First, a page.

Crane is the right man to head Ways and Means

By Paul M. Weyrich
web posted November 27, 2000

Amidst the endless confusion of the Presidential conflict, there is a contest taking place which will have almost as profound an impact on public policy in the long run as the Bush-Gore race. The Constitution of the United States provides that certain measures must be initiated by the House of Representatives first. That is because the founders of our nation believed that when it came to questions which involved taxation, the representatives closest to the people ought to make the first move. And eventually when Congress set up the Committee system, that meant that such issues originated in the Ways and Means Committee. There is no more powerful Committee in the House of Representatives. Ways and Means even overshadows the powerful Appropriations Committee. Through Ways and Means comes any issue having to do with Medicare, Social Security, all of the many tax policies which were debated last year and the highly controversial trade policy legislation which troubles so many on both sides of the aisle just to name a few.

Competing for the chairmanship of Ways and Means are two Members who could not be more different in every respect. They are Rep. Phil Crane of Illinois and Rep. Bill Thomas of California. Crane is a principled conservative who has been loyal to conservative ideas but who also has been a loyal soldier in the movement back when the entire movement could have convened in a phone booth. Crane was always willing to go where needed to help raise funds or to campaign for a fellow conservative, even if the GOP leadership didn't like the idea of that conservative running in the first place. Crane was a media star before conservatives had such people. I know. I put him on a "meet the press" type television program in Milwaukee in 1965 (of which I was the moderator) when he was headmaster of a private school in suburban Chicago. He was pushing tuition tax credits before anyone heard of the idea and he got people excited about them. I remember that even our cameramen wanted his autograph. This was four years before he was elected to the House in a special election. Crane, the father of nine children, did develop a serious drinking problem in later years after he lost one of his daughters. It is not natural for parents to bury their children. In any case, Crane acknowledged the problem, got help and hasn't taken a drink since.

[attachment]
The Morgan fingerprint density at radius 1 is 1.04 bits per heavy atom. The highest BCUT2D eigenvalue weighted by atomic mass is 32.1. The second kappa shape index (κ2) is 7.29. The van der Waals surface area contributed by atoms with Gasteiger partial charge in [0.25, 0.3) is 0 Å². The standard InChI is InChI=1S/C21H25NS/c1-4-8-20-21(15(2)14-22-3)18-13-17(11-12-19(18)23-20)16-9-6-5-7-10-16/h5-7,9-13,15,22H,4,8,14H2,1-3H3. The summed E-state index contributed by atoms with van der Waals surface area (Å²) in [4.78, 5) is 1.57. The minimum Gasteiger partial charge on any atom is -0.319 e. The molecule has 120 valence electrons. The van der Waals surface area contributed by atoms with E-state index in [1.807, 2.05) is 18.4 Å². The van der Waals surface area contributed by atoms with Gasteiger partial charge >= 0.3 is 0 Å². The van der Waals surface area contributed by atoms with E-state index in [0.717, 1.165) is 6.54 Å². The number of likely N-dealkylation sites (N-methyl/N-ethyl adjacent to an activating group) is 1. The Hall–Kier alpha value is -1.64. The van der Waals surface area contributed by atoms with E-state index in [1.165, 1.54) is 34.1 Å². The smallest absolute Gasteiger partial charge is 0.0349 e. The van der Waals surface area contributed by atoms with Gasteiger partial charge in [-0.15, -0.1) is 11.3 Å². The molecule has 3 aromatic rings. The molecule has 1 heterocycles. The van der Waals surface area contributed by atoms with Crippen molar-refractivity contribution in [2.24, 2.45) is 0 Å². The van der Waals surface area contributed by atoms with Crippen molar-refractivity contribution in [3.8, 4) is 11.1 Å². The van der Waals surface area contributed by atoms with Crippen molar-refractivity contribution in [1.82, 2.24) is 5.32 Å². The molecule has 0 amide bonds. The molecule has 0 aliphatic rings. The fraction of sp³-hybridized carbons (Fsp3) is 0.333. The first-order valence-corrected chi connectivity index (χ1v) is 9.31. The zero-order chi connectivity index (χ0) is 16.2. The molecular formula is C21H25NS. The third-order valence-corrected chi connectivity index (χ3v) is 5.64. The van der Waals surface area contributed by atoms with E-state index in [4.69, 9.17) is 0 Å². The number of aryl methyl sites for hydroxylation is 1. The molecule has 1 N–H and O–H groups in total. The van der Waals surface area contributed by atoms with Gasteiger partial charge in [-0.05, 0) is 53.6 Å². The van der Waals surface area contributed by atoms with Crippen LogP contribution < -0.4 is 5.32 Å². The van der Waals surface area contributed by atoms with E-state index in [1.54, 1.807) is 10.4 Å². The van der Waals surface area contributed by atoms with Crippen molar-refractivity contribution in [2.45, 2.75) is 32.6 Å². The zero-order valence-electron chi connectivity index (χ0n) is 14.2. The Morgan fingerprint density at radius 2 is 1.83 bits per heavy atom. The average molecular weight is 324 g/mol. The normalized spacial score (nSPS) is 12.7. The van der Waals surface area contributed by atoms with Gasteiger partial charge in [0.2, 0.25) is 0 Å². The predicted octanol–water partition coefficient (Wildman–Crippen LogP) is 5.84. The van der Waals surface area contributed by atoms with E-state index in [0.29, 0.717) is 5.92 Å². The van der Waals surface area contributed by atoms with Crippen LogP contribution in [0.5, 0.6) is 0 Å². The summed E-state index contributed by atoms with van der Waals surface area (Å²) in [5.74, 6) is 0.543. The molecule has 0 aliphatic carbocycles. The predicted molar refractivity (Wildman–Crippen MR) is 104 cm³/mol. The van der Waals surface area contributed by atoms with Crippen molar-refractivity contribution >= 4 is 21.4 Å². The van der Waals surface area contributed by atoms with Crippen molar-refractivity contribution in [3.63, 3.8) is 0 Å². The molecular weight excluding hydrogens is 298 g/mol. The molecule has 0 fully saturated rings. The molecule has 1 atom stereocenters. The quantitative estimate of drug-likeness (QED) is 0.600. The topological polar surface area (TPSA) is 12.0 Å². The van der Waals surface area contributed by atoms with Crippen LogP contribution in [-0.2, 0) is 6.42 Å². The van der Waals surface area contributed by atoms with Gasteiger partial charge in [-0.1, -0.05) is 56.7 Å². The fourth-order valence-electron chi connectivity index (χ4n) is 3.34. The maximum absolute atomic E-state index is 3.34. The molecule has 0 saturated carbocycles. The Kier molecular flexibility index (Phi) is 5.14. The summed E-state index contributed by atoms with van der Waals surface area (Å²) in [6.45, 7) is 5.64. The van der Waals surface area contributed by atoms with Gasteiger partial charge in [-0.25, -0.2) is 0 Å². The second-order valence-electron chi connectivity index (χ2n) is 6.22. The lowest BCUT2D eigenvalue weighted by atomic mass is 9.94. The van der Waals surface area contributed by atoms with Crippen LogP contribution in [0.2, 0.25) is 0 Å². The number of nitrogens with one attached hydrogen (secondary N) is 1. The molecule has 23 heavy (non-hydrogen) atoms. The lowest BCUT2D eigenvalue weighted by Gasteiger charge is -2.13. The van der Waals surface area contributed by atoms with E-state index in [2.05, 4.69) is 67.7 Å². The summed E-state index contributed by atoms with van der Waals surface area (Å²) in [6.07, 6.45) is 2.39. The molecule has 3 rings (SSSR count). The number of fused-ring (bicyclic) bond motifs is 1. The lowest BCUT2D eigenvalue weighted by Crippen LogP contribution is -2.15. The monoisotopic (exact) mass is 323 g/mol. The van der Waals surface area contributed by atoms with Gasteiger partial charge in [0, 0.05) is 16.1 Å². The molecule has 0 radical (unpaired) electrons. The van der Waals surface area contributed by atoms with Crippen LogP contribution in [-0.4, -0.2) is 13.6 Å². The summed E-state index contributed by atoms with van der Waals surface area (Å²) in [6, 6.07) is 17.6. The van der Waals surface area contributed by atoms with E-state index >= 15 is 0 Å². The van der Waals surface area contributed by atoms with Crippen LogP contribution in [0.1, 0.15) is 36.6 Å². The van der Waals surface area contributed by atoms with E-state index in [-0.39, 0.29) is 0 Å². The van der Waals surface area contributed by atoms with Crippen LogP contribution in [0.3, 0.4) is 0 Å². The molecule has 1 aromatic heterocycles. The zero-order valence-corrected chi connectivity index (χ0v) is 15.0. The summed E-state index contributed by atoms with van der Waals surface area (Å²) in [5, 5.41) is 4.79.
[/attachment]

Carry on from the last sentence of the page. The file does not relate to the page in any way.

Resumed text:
Crane (right) was awarded a 100% ranking by the American Conservative Union (ACU) for his voting record in the 1999 session of the U.S. Congress.
Crane (right) was awarded a 100% ranking by the American Conservative Union (ACU) for his voting record in the 1999 session of the U.S. Congress.

While Crane has the reputation as a free trader, he also is sympathetic to working class people whose jobs are at stake in this changing economy. When Crane ran for President looking toward the 1980 elections, he went to Youngstown, Ohio and met with steelworkers there who were being put out on the street by changing economic conditions. Crane listened carefully to their complaints and then introduced legislation to remedy some of their concerns. The workers were amazed. They said it was the first time anyone of either party had bothered to stop to listen to their version of what was actually going on.